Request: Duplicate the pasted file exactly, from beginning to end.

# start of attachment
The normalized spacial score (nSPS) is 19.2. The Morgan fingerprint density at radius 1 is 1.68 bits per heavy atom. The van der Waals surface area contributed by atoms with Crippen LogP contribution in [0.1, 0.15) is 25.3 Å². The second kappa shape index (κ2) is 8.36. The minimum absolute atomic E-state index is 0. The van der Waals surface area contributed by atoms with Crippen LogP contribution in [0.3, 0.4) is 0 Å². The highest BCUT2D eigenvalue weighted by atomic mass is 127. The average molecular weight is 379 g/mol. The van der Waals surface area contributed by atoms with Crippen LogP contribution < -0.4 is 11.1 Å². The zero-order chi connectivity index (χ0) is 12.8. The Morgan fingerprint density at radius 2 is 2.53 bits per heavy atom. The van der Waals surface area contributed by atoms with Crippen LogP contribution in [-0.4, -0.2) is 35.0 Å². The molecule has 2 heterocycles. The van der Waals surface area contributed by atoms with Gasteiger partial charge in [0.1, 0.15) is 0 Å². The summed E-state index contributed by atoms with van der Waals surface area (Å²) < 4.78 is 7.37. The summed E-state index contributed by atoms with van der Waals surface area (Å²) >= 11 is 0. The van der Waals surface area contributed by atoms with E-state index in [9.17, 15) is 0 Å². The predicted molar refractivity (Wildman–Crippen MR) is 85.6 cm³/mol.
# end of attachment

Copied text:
The normalized spacial score (nSPS) is 19.2. The Morgan fingerprint density at radius 1 is 1.68 bits per heavy atom. The van der Waals surface area contributed by atoms with Crippen LogP contribution in [0.1, 0.15) is 25.3 Å². The second kappa shape index (κ2) is 8.36. The minimum absolute atomic E-state index is 0. The van der Waals surface area contributed by atoms with Crippen LogP contribution in [0.3, 0.4) is 0 Å². The highest BCUT2D eigenvalue weighted by atomic mass is 127. The average molecular weight is 379 g/mol. The van der Waals surface area contributed by atoms with Crippen LogP contribution < -0.4 is 11.1 Å². The zero-order chi connectivity index (χ0) is 12.8. The Morgan fingerprint density at radius 2 is 2.53 bits per heavy atom. The van der Waals surface area contributed by atoms with Crippen LogP contribution in [-0.4, -0.2) is 35.0 Å². The molecule has 2 heterocycles. The van der Waals surface area contributed by atoms with Gasteiger partial charge in [0.1, 0.15) is 0 Å². The summed E-state index contributed by atoms with van der Waals surface area (Å²) < 4.78 is 7.37. The summed E-state index contributed by atoms with van der Waals surface area (Å²) >= 11 is 0. The van der Waals surface area contributed by atoms with E-state index in [9.17, 15) is 0 Å². The predicted molar refractivity (Wildman–Crippen MR) is 85.6 cm³/mol.